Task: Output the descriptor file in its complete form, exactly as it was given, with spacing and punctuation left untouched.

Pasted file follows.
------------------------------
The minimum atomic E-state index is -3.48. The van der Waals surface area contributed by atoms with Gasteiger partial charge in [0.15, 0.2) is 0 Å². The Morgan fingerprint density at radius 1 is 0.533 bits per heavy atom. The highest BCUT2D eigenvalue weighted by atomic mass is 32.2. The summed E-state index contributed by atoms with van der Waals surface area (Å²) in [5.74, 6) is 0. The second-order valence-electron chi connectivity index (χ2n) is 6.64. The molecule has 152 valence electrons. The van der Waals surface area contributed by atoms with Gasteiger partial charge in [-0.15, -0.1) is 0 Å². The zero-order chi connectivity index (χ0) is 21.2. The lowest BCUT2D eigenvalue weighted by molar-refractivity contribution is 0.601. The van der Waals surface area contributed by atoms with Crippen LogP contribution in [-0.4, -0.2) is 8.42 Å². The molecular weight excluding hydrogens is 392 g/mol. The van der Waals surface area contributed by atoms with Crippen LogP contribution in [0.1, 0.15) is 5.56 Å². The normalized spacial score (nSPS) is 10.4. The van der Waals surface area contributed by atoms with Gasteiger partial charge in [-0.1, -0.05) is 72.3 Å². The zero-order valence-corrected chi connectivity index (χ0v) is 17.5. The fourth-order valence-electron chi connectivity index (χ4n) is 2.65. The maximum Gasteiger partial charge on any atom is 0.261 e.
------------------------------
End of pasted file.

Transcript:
The minimum atomic E-state index is -3.48. The van der Waals surface area contributed by atoms with Gasteiger partial charge in [0.15, 0.2) is 0 Å². The Morgan fingerprint density at radius 1 is 0.533 bits per heavy atom. The highest BCUT2D eigenvalue weighted by atomic mass is 32.2. The summed E-state index contributed by atoms with van der Waals surface area (Å²) in [5.74, 6) is 0. The second-order valence-electron chi connectivity index (χ2n) is 6.64. The molecule has 152 valence electrons. The van der Waals surface area contributed by atoms with Gasteiger partial charge in [-0.15, -0.1) is 0 Å². The zero-order chi connectivity index (χ0) is 21.2. The lowest BCUT2D eigenvalue weighted by molar-refractivity contribution is 0.601. The van der Waals surface area contributed by atoms with Crippen LogP contribution in [-0.4, -0.2) is 8.42 Å². The molecular weight excluding hydrogens is 392 g/mol. The van der Waals surface area contributed by atoms with Crippen LogP contribution in [0.1, 0.15) is 5.56 Å². The normalized spacial score (nSPS) is 10.4. The van der Waals surface area contributed by atoms with Gasteiger partial charge in [-0.1, -0.05) is 72.3 Å². The zero-order valence-corrected chi connectivity index (χ0v) is 17.5. The fourth-order valence-electron chi connectivity index (χ4n) is 2.65. The maximum Gasteiger partial charge on any atom is 0.261 e.